Ministry officials were quick to grasp the importance of this shift. They asked if policy changes were required or new administrative practices. We shared some ideas. China’s FDI has slowed recently. That is an issue of substantial concern to the Ministry of Commerce. M&A targeting China’s private sector companies represents a potentially useful new channel for productive foreign capital to enter China.

M&A, as the Ministry officials quickly understood, also can help ease some of the pain caused to private companies by the block in IPOs and steep decline in new private equity funding. In particular, they focused their questions on the impact on Chinese larger-scale private sector manufacturing industries.

I found the officials and staff I met with to be practical, knowledgeable and inquisitive. Market forces, and the exit crisis in China’s private equity industry, are driving this change in the direction of M&A in China. But, policies and regulatory guidance issued from the Ministry of Commerce headquarters can – and I believe will — also play a constructive role.

* Three days before my visit,  the Ministry of Commerce suggested I should probably wear a suit, as senior officials there do.  By that time, I’d already arrived in Beijing, so needed to borrow one from a friend. The suit was tailored for someone 40 pounds heavier. As a result, as the above photo displays, I managed to be overdressed and poorly-dressed at the same time.

 

 

CITIC Capital’s Take Private Deal for AsiaInfo-Linkage: Is This The Chinese Way to Do an LBO?

Are we seeing the birth of “Leveraged Buyouts With Chinese Characteristics”? Or just some of the craziest, riskiest and unlikeliest buyout deals in worldwide history? That’s the question posed by the announcement this week that China buyout PE firm CITIC Capital Partners is leading the “take private” deal of NASDAQ-listed AsiaInfo-Linkage Inc., a Chinese software and telecommunications services that company whose shares have halved in value from over $20 during the last two years.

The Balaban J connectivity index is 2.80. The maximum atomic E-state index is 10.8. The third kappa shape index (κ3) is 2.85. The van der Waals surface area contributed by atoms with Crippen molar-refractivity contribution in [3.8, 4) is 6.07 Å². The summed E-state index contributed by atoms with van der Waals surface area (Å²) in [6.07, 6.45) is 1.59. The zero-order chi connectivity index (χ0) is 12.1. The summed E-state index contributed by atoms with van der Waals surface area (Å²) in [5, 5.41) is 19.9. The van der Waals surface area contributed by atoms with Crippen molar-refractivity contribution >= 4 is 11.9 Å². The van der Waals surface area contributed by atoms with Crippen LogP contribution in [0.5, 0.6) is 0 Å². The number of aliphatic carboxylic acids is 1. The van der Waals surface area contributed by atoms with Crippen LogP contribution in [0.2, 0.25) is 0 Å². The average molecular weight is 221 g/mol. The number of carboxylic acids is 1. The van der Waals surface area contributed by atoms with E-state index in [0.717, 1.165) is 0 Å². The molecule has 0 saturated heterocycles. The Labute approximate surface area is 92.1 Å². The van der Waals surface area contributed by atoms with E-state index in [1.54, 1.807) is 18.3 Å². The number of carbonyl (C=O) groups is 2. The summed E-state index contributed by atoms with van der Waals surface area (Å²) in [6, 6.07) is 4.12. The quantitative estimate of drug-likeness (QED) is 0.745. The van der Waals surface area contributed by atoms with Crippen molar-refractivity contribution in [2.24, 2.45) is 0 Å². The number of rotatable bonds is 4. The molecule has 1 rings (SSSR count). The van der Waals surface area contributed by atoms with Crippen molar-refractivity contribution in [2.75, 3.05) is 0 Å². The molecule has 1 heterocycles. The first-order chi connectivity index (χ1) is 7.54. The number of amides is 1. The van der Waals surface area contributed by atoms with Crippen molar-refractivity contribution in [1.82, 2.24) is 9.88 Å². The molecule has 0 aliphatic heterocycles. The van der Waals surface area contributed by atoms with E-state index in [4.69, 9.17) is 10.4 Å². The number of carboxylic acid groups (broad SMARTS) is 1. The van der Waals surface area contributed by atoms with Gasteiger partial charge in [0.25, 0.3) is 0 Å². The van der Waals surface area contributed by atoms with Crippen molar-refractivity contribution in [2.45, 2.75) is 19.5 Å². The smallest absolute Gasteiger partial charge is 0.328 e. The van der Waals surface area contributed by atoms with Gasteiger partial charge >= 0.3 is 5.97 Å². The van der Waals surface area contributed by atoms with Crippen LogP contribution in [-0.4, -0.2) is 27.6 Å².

CITIC Capital first disclosed in January 2012 its intention to buy out the AsiaInfo-Linkage public shareholders. At the time, the share price was around $7. The board set up a committee to search for alternative buyers. It seems to have found none, and accepted this week CITIC’s offer to pay $12 a share, or 50% above the price on the day in January 2012 when it first notified the company of its interest. That seemed a rich premium 17 months ago. It seems no less so now.

Rule Number One in LBOs: do not pay any more than you absolutely need to acquire a majority of the shares. Few are the M&A deals where a premium of +50% is offered. Fewer still when the target company is one where the stock has been seriously battered for many years now. The share price went into something like a free fall in early 2010, from a high of $30 to reach that level of $7 when CITIC Capital first announced its move.

CITIC Capital is buying AsiaInfo-Linkage at a price that equates to well over 20 times its 2012 earnings. That sort of p/e multiple is rarely seen in buyout deals. Dell’s buyout is priced at half that level, or a p/e of 10X, and a premium of 25% above the share price the day before rumors about the “take private” deal started to spread.

It’s one of the exquisite oddities of this current craze to take Chinese companies private that PE firms are willing to pay p/e multiples to buy distressed quoted companies from US investors that are at least twice what the same PE firms generally say they will pay for a perfectly-healthy private Chinese company located in China. If anything, the reverse should be true.

Rule Number Two in LBOs: have a clear, credible plan to turn around the company to improve its performance and then look to sell out in a few years time. In this case, again, it seems far from obvious what can be done to improve things at AsiaInfo-Linkage and even more so, how and when CITIC Capital will exit. To complete the $900mn buyout, CITIC Capital will borrow $300mn. The interest payments on that debt are likely to chew up most of the company’s free cash, leaving nothing much to pay back principal. Sell off the fixed assets? Hard to see that working. Meantime, if you fail to pay back the principal within a reasonable period of time (say three to four years), the chances of exiting at a significant profit either through an IPO or a trade sale are substantially lower.